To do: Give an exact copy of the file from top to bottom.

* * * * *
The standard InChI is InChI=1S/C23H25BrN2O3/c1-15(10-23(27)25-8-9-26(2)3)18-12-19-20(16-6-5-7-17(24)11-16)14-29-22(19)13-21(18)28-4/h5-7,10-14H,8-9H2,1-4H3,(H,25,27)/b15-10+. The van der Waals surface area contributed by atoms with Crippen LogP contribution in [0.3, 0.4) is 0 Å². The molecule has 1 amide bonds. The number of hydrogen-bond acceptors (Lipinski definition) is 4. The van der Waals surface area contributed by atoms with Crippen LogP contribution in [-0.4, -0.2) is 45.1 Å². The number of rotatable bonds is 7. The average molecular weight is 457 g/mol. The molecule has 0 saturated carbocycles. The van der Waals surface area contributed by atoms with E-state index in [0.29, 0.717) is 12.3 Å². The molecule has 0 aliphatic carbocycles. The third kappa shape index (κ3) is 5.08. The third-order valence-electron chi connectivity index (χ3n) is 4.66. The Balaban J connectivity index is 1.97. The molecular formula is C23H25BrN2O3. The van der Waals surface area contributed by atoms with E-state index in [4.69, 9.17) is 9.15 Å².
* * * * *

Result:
The standard InChI is InChI=1S/C23H25BrN2O3/c1-15(10-23(27)25-8-9-26(2)3)18-12-19-20(16-6-5-7-17(24)11-16)14-29-22(19)13-21(18)28-4/h5-7,10-14H,8-9H2,1-4H3,(H,25,27)/b15-10+. The van der Waals surface area contributed by atoms with Crippen LogP contribution in [0.3, 0.4) is 0 Å². The molecule has 1 amide bonds. The number of hydrogen-bond acceptors (Lipinski definition) is 4. The van der Waals surface area contributed by atoms with Crippen LogP contribution in [-0.4, -0.2) is 45.1 Å². The number of rotatable bonds is 7. The average molecular weight is 457 g/mol. The molecule has 0 saturated carbocycles. The van der Waals surface area contributed by atoms with E-state index in [0.29, 0.717) is 12.3 Å². The molecule has 0 aliphatic carbocycles. The third kappa shape index (κ3) is 5.08. The third-order valence-electron chi connectivity index (χ3n) is 4.66. The Balaban J connectivity index is 1.97. The molecular formula is C23H25BrN2O3. The van der Waals surface area contributed by atoms with E-state index in [4.69, 9.17) is 9.15 Å².